| || Source: Toby Janson-Smith, Business.2010|
There is growing recognition that rising greenhouse gas emission levels will cause serious and undesirable impacts for humans and ecosystems alike.
Furthermore, climate change is occurring while record numbers of people live in poverty, and massive biodiversity loss continues unchecked. Making matters worse, climate change is expected to exacerbate poverty and environmental loss in many of the poorest countries, and to significantly accelerate species extinctions. Therefore, we believe designing resilient actions that address these interconnected global problems simultaneously is one of humankind's most pressing and timesensitive challenges.
The Climate, Community & Biodiversity Alliance (CCBA) was formed to respond to this challenge. The CCBA is a partnership convened by Conservation International to leverage the carbon market to support forest protection and restoration projects around the world that deliver significant climate, local community and biodiversity benefits.
CCBA members include six companies (BP plc, Intel Corporation, S. C. Johnson & Son, Inc, Sustainable Forestry Management Ltd, Weyerhaeuser Company and GFA Consulting Group) and six NGOs (Conservation International, CARE, the Hamburg Institute of International Economics, Pelangi Indonesia, The Nature Conservancy and the Wildlife Conservation Society).
We believe that carbon finance, if channeled to the right projects, could help restore and conserve millions of hectares of threatened biodiversity-rich habitats around the world, while generating tens of thousands of sustainable livelihoods in some of the poorest countries and slowing global climate change. Before this happens, however, there needs to be a set of internationally accepted standards for designing and evaluating multiple-benefit forestry projects.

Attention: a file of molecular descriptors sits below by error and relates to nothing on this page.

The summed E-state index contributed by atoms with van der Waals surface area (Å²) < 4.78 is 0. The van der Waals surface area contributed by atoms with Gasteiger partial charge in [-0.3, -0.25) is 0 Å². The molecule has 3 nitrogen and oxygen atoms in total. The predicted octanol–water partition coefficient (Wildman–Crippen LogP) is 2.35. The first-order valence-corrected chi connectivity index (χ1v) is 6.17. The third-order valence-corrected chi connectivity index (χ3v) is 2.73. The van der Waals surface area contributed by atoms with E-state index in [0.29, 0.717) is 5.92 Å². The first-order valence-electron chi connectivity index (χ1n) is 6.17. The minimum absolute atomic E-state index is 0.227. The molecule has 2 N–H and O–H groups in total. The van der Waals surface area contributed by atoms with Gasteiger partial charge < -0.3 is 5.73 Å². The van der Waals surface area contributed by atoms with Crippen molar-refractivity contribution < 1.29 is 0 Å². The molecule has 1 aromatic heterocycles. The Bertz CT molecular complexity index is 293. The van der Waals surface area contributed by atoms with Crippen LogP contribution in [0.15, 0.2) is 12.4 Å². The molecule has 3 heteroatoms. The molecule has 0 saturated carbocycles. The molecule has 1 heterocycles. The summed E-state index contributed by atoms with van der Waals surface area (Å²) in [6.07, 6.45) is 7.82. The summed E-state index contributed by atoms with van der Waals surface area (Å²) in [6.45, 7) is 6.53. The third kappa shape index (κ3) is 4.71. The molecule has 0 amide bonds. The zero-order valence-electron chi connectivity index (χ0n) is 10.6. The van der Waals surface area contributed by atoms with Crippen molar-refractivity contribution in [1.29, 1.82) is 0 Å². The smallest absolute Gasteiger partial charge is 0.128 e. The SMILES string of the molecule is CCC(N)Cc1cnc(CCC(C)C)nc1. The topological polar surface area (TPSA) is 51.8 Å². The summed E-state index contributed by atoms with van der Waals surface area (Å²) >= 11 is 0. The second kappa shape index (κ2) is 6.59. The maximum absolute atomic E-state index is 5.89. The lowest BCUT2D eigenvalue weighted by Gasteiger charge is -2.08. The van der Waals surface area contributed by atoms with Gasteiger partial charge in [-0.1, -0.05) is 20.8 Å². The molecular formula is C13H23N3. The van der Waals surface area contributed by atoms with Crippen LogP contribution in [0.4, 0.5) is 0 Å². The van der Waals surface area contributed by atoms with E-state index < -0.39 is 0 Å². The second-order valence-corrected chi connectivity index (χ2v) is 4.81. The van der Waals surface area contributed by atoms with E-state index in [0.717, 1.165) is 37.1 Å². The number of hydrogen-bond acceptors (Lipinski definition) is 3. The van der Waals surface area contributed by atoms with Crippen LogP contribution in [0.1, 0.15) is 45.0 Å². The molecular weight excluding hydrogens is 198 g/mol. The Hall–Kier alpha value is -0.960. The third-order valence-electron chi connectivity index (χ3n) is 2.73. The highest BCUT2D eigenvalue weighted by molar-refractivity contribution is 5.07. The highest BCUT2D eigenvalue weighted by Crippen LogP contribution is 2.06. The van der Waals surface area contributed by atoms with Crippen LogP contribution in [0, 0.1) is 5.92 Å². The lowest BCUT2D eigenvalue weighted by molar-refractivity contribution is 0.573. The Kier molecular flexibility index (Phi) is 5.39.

Recognizing this, the CCBA spearheaded the development of the Climate, Community & Biodiversity (CCB) Standards, which project developers and investors can use to design and screen land-based carbon mitigation projects.
The CCB Standards were created through an intensive two-year international stakeholder development process, including: outside input from academia, business, environmental organizations, and development groups; a three-month public comment period; field testing on four continents; and an independent expert-review by the world's leading forestry research groups in Africa, Asia and Latin America.
The Standards have already garnered broad interest and acclaim from project developers, investors and regulators since their release in 2005, and have become the leading tool of this kind. It is great to see how many projects are now using the Standards and the number of investors starting to request 'CCB carbon' by name. In addition, the world's preeminent investors and carbon project consultancies, including the World Bank and EcoSecurities, are applying the CCB Standards to their extensive project portfolios.
Just a few months ago, the first two carbon forestry projects were independently certified using the CCB Standards . The first project, based in Yunnan, China, is being developed under the Kyoto Protocol's Clean Development Mechanism (CDM) and is restoring high conservation value land adjacent to a nature reserve. And the second one, in Panama, is a communitybased sustainable forestry management project that is Forest Stewardship Council certified. With several dozen projects now using the CCB Standards, we expect to see many more 'CCB certified' projects coming on line later this year.
Generating Credible Carbon Offsets